A jewellery conman known as the Menace of Mayfair is back in business – despite having been sent to prison three times.
Champagne-sipping charmer Andrew Batchelor boasts he can offer the best price for Rolexes and Cartier bracelets.
But since his most recent release, at least three people have told police they were thousands of pounds out of pocket after handing him their valuables.
Two have been successfully awarded County Court Judgements against Batchelor, 63 – who uses the name Andrew Asquith to hide from his past.
And his business card bizarrely carries the signature of 19th century US President James A. Garfield, apparently identical to the one shown on Wikipedia.
Batchelor was also once nicknamed the Glasgow Goldfinger over scams he carried out in Scotland – but he claims now to have gone straight.
One person who thinks differently is Samantha Smith, who says she handed him two Chanel bags worth £4,300 after meeting him in a private members’ club in Kensington in 2019.
He allegedly told her he had a jewellery shop but it was “closed for repairs”.
Executive Samantha, 34, said: “It didn’t seem suspicious because we were in a private members’ club and people seemed to know him. Two days later he wasn’t responding to messages.
“So I did some digging and discovered who he really was. There was tonnes of info about him being in prison for fraud.
“I managed to get £3,000 back – but only because I spammed his social media to make people aware who he is.”
Samantha said Batchelor then started paying in dribs and drabs.
She said: “He’d ring to say money had gone in my account and it would be £10, then £20. The police can’t do anything as he says he’s paying in instalments.”
But Samantha’s campaign to recover her money took a dark turn. She said: “He’d leave me messages in the middle of the night.
“He said disrupting his business would be like opening Pandora’s box. He threatened me to the point where he wouldn’t stop messaging.”
One message apparently sent by him shows bundles of cash, with the warning: “I’d rather burn the money. I’ll never give it to you. Unless you undo what you have done.”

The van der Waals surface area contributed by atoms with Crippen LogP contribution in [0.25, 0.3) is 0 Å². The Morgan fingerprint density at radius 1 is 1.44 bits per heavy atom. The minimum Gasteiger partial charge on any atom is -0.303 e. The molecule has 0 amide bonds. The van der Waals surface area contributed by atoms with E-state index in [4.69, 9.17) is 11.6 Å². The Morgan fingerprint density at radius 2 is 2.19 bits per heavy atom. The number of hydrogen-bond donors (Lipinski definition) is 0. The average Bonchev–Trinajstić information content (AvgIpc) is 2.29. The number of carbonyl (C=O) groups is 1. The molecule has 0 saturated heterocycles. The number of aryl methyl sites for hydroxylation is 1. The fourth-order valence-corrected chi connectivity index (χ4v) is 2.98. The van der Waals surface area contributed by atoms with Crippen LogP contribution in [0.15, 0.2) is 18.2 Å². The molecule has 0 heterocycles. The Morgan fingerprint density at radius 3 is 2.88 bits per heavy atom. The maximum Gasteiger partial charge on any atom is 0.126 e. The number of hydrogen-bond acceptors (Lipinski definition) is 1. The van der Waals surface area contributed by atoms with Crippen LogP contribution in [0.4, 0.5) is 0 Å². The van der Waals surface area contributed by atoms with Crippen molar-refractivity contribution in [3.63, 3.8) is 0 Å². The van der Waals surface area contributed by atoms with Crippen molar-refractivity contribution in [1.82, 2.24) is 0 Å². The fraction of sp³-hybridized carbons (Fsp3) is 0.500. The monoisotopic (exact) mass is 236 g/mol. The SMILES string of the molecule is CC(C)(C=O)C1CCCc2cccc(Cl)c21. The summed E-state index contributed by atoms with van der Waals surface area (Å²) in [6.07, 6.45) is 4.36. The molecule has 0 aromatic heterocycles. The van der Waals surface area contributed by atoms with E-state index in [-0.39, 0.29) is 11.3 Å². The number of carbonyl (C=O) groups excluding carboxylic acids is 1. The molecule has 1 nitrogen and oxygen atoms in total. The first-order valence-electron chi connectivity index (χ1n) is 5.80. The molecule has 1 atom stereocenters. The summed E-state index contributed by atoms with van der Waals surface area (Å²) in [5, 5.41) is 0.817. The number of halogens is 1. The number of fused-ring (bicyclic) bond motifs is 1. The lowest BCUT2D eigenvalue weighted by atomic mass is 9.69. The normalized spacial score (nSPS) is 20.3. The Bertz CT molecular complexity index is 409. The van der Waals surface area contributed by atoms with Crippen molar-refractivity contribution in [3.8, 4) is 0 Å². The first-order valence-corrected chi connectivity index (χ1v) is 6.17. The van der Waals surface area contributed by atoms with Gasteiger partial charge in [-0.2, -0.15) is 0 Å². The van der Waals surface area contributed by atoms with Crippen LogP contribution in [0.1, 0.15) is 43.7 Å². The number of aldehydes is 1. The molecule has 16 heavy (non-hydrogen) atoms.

Samantha said: “He’s so brazen. If it was a film you wouldn’t believe anyone could be so audacious.”
Another who came up against Batchelor was 62-year-old Brian Abram.
He says he hit trouble after turning over his Jaeger-LeCoultre timepiece to Batchelor, then trading under the name Mayfair Watches and Jewels.
Brian said Batchelor paid him just half of what he had promised for the watch.
He finally gave him the rest after being confronted over his identity. Brian said Batchelor told him: “[What] happened in the past [is] in the past. It was many years ago and I have rebuilt my life.”
Brian only got his cash after threatening to expose the trickster – but still reported him to police and ActionFraud. He said: “Once I spoke to him to tell him I knew his real identity, he panicked.”
Batchelor was jailed for five years in 2009 after pleading guilty to 29 charges, including 22 for fraud offences.
Within months of his release, he broke the conditions of an order banning him from the jewellery trade.
In 2012, he was jailed for two-and-a-half years for failing to comply with a Serious Crime Prevention Order.
Yet his stings continued. In 2019 another woman, who asked not to be named, handed him a £5,000 diamond-encrusted Rolex – and later saw it being sold by a watch dealer in Cardiff.
She claims she is still owed £2,250 by Batchelor, whose social media shows him drinking champagne in Mayfair and dining at plush London restaurant 45 Jermyn St.
His 39-year-old victim, from London, said police took no further action once he offered to pay in instalments.
She said: “After the police invited him he paid £500 more. But he’s never paid since. I’ll never see the money.” Both she and Brian have since secured CCJs against him.
Batchelor told the Sunday Mirror: “I don’t owe them a f*****g penny. I’ve done nothing wrong. People bring up my past for the slightest reason.”
A police spokesman said: “The Met is investigating allegations of fraud relating to the buying and selling of goods online.
“A 63-year-old man was interviewed under caution in August 2020. A file has been submitted to the CPS.”